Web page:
Darin A. Croft, PhD

Graduate Program Director
Department of Anatomy
School of Medicine
Department of Anatomy
School of Medicine
Department of Biology
College of Arts and Sciences

Dr. Croft has been a faculty member of Case Western Reserve University since 2003. He teaches human anatomy to medical and graduate students, and his research focuses on the evolution and paleoecology of extinct South American mammals. He is actively involved in faculty governance at both the school and university levels and currently serves as director of the MS in Applied Anatomy program. He is part of the design team for Block 6 (Cognition, Sensation & Movement) of the Medical School’s University Program (4-year MD curriculum), representing Block 7 (gross anatomy, radiology, and living anatomy).

Teaching Information

Courses Taught

ANAT 401 Virtual Anatomy of Human Body
ANAT 411 Gross Anatomy
ANAT 445 Mammal Diversity and Evolution
ANAT 510 Anatomical Principles of Surgery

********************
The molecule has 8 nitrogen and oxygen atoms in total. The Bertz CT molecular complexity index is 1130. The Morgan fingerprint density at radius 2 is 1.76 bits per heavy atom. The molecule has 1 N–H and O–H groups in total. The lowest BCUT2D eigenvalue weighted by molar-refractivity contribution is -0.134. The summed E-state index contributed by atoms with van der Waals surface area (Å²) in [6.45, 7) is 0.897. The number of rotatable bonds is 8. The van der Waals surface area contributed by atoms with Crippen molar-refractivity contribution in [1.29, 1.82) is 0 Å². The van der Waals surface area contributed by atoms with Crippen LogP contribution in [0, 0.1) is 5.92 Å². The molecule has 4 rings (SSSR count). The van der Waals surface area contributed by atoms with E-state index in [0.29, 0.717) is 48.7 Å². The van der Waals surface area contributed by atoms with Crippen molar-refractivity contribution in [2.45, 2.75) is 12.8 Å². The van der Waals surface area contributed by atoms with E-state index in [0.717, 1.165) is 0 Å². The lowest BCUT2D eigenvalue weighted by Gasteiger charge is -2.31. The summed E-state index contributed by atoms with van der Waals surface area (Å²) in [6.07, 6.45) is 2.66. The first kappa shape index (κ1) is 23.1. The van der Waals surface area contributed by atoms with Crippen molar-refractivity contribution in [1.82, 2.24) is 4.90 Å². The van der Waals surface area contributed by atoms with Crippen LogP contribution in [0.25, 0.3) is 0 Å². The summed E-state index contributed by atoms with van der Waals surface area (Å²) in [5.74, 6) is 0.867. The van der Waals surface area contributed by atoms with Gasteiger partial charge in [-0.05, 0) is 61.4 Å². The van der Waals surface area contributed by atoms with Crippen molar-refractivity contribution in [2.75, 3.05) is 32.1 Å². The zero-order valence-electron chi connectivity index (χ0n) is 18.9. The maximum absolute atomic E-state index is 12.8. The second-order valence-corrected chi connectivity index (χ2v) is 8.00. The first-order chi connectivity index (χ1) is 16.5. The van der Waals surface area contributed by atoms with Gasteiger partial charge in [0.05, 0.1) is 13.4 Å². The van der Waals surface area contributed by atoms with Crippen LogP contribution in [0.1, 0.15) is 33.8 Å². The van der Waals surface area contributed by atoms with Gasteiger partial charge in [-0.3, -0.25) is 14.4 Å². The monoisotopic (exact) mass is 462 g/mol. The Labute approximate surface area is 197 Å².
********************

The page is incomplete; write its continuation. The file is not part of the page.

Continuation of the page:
ANAT 516 Surgical Anatomy: Head and Neck

Research Information

Research Interests

Dr. Croft uses a variety of approaches to study evolution and adaptation in extinct mammals, particularly those of South America. He has authored more than 75 peer-reviewed articles and book chapters on fossil mammals and related topics as well as a popular science book entitled “Horned Armadillos and Rafting Monkeys: The Fascinating Fossil Mammals of South America”, published in 2006 by Indiana University Press. He is a research associate at several major museums, including the Cleveland Museum of Natural History, and is actively engaged in science outreach. He serves as a research mentor for undergraduate students majoring in Biology, Evolutionary Biology, and Origins and for graduate students in the Biology Department, where he has a secondary appointment. He is editor-in-chief of the Journal of Mammalian Evolution.